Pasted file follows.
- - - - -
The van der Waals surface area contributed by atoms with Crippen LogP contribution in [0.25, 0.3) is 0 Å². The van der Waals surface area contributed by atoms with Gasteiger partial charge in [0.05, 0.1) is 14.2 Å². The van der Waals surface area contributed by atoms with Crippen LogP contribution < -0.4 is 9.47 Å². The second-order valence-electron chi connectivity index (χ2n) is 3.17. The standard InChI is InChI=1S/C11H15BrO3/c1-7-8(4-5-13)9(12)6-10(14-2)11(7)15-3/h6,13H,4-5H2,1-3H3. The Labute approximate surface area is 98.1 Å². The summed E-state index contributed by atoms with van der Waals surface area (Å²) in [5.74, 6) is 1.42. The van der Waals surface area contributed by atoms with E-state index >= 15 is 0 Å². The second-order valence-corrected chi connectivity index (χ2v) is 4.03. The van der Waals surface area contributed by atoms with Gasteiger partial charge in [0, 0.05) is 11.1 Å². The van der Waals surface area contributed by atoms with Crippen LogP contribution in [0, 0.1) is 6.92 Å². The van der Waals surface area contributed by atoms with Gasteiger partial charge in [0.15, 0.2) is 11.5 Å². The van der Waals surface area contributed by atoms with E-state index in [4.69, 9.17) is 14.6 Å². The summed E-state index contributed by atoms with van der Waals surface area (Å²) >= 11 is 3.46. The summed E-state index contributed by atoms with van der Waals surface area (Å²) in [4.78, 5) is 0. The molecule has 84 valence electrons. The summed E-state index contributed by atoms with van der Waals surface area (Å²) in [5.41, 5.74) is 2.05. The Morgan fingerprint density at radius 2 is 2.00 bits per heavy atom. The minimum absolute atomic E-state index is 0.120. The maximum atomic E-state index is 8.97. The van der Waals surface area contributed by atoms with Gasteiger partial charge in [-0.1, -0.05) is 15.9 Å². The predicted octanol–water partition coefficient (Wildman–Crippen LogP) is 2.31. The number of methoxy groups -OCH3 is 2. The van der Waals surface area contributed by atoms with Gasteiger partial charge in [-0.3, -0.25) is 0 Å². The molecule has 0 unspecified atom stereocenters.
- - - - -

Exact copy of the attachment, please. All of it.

The van der Waals surface area contributed by atoms with Crippen LogP contribution in [0.25, 0.3) is 0 Å². The van der Waals surface area contributed by atoms with Gasteiger partial charge in [0.05, 0.1) is 14.2 Å². The van der Waals surface area contributed by atoms with Crippen LogP contribution < -0.4 is 9.47 Å². The second-order valence-electron chi connectivity index (χ2n) is 3.17. The standard InChI is InChI=1S/C11H15BrO3/c1-7-8(4-5-13)9(12)6-10(14-2)11(7)15-3/h6,13H,4-5H2,1-3H3. The Labute approximate surface area is 98.1 Å². The summed E-state index contributed by atoms with van der Waals surface area (Å²) in [5.74, 6) is 1.42. The van der Waals surface area contributed by atoms with E-state index >= 15 is 0 Å². The second-order valence-corrected chi connectivity index (χ2v) is 4.03. The van der Waals surface area contributed by atoms with Gasteiger partial charge in [0, 0.05) is 11.1 Å². The van der Waals surface area contributed by atoms with Crippen LogP contribution in [0, 0.1) is 6.92 Å². The van der Waals surface area contributed by atoms with Gasteiger partial charge in [0.15, 0.2) is 11.5 Å². The van der Waals surface area contributed by atoms with E-state index in [4.69, 9.17) is 14.6 Å². The summed E-state index contributed by atoms with van der Waals surface area (Å²) >= 11 is 3.46. The summed E-state index contributed by atoms with van der Waals surface area (Å²) in [4.78, 5) is 0. The molecule has 84 valence electrons. The summed E-state index contributed by atoms with van der Waals surface area (Å²) in [5.41, 5.74) is 2.05. The Morgan fingerprint density at radius 2 is 2.00 bits per heavy atom. The minimum absolute atomic E-state index is 0.120. The maximum atomic E-state index is 8.97. The van der Waals surface area contributed by atoms with Gasteiger partial charge in [-0.1, -0.05) is 15.9 Å². The predicted octanol–water partition coefficient (Wildman–Crippen LogP) is 2.31. The number of methoxy groups -OCH3 is 2. The van der Waals surface area contributed by atoms with Gasteiger partial charge in [-0.3, -0.25) is 0 Å². The molecule has 0 unspecified atom stereocenters.